Attacking experts is another key industry spin tactic — one the pesticide industry has been deploying for decades. Sixty years ago, when Rachel Carson published Silent Spring, her scientific analysis of the harms of DDT, Monsanto engaged in targeted personal attacks to try to undermine the landmark book. Pesticide defenders derided Carson as a “spinster,” a “priestess of nature,” and even accused of being a “mass murderess” responsible for the lost lives of African children, wrote Audubon magazine’s Frank Graham, Jr. These character assaults, he notes , had “nothing to do with the science or merits of pesticide use.”
Character assassination has been deployed against countless scientists since. But industry goes after more than just the scientists; companies and their public relations proxies also attack journalists, public interest groups, and anyone raising concerns about their products as a key tactic. These attacks serve two purposes: they work to undermine the credibility of those raising concerns and, at the same time, they can have a chilling effect, causing many to think twice about putting themselves in industry crosshairs.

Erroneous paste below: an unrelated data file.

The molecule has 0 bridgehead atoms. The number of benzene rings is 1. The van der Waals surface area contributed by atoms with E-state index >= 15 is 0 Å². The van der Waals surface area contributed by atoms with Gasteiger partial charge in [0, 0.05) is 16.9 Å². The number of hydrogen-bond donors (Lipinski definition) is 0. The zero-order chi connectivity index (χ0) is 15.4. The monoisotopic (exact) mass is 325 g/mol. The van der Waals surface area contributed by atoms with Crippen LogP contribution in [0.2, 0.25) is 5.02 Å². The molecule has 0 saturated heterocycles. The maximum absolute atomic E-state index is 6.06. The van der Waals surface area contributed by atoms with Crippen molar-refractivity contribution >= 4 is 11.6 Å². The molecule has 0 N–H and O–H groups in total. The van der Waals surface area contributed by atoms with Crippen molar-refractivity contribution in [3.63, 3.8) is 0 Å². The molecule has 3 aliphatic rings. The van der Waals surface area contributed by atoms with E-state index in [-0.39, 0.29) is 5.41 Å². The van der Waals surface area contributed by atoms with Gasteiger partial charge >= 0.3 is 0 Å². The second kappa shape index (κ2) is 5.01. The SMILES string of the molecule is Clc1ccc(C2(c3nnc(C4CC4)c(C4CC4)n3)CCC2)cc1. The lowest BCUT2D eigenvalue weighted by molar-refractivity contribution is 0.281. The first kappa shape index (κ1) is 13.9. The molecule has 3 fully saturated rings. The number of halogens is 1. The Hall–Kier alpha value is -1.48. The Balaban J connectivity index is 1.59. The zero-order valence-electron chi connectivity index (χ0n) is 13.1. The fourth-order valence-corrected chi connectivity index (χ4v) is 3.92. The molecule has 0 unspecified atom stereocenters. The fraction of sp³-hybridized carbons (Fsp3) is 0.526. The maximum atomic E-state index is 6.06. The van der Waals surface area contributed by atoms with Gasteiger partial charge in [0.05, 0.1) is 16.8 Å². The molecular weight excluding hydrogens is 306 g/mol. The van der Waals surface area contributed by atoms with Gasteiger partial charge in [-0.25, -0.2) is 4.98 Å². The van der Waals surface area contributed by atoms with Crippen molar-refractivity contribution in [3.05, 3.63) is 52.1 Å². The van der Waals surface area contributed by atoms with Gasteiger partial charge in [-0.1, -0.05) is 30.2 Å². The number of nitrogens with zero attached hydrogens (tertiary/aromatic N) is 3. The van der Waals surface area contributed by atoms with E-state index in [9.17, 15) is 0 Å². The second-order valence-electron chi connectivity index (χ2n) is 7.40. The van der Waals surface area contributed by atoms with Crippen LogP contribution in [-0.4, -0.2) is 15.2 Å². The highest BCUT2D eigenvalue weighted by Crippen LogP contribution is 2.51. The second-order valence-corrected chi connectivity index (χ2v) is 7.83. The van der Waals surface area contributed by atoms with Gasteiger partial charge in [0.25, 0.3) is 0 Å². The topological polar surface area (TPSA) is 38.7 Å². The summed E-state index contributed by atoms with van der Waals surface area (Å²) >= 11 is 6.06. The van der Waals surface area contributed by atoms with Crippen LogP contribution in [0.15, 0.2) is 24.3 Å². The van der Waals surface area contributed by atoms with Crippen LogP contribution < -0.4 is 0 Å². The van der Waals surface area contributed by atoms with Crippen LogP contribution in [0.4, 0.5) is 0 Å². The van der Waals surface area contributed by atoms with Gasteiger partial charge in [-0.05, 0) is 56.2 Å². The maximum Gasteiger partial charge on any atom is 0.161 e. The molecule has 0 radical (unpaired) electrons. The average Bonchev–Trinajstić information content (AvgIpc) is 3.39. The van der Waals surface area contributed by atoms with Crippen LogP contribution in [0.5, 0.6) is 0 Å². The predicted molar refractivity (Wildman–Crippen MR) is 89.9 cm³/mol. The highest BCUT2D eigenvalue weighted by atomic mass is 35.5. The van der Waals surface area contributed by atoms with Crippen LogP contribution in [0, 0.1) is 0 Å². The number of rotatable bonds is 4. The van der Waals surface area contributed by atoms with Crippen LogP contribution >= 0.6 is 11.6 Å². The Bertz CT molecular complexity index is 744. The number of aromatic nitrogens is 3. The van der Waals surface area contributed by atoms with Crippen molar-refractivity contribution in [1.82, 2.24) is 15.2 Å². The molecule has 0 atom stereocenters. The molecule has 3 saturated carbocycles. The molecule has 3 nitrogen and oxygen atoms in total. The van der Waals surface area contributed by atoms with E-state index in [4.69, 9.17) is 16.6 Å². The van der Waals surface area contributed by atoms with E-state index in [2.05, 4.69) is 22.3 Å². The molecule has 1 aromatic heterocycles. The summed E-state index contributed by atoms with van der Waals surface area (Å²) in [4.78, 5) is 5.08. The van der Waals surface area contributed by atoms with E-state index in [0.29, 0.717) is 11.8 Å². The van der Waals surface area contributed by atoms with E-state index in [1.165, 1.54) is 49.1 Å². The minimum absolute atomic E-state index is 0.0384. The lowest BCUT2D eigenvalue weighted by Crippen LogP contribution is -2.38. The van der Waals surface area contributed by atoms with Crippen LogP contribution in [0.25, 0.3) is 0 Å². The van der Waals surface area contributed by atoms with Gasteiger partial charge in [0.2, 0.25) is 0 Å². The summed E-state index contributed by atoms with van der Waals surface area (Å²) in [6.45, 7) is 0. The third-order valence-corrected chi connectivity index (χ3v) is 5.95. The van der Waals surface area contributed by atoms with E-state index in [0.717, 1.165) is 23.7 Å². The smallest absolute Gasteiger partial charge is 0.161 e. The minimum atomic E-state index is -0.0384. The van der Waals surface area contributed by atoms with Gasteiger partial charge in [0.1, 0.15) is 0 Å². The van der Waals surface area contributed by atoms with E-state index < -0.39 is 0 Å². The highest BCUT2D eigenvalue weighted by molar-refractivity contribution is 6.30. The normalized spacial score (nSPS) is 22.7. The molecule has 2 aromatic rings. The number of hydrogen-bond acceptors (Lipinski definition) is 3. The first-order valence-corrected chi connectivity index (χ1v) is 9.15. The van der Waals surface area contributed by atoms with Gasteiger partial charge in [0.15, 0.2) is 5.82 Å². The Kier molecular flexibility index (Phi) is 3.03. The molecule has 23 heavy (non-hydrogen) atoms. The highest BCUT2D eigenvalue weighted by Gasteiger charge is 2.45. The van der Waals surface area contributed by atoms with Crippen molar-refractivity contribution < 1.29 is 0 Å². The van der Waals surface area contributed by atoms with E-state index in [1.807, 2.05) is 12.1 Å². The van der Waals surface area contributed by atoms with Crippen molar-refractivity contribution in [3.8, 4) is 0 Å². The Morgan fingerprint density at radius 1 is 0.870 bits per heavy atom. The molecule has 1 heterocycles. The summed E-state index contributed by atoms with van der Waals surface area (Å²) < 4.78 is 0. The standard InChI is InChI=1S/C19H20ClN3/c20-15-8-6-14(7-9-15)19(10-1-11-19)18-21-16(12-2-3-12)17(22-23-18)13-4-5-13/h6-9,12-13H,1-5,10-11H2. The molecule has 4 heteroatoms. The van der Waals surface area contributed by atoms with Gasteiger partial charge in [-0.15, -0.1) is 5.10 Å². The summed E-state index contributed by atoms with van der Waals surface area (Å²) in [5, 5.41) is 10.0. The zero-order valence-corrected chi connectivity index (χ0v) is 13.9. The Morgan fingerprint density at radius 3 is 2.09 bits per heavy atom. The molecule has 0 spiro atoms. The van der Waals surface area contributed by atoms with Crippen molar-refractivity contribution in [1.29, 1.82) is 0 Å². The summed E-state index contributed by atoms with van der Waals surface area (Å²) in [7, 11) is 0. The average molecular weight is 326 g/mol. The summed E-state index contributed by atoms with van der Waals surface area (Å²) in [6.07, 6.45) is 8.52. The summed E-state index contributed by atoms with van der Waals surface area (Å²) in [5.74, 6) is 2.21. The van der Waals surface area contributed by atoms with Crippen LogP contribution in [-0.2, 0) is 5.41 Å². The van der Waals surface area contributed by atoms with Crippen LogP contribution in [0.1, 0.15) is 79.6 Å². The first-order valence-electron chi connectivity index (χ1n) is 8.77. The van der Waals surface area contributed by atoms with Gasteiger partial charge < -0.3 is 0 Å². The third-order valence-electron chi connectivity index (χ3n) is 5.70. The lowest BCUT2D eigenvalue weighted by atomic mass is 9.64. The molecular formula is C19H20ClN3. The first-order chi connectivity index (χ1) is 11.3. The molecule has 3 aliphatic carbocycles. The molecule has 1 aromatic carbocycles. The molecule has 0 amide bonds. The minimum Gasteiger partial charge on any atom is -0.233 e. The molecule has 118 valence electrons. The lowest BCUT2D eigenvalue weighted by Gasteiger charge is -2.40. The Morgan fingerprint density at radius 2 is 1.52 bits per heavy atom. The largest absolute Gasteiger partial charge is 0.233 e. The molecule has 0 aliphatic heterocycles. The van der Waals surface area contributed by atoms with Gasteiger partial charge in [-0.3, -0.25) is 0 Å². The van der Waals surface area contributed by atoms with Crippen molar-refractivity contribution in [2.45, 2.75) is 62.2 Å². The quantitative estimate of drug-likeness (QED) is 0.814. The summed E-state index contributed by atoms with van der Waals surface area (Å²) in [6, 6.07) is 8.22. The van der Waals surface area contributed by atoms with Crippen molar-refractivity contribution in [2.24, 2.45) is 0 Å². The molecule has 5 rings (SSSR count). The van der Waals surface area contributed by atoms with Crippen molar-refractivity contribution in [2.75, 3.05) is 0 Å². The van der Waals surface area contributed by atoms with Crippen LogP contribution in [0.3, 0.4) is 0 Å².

Orchestrating “outrage” against cancer researchers
In looking at how Monsanto, and now Bayer, responded to the existential threat of the IARC cancer ruling on glyphosate, we see this tactic at work. In the lead up to IARC’s 2015 report classifying glyphosate as a probable human carcinogen, Monsanto rolled out an “an unprecedented and harsh strategy” to discredit experts, as Jonathan Samet, Dean of the Colorado School of Public Health, described in the American Journal of Public Health. Monsanto’s attacks, he said, amounted to an “attack on expert review” itself. In their award-winning series, journalists at Le Monde described Monsanto’s coordinated attack on IARC as “an effort to destroy the United Nations’ cancer agency by any means possible.”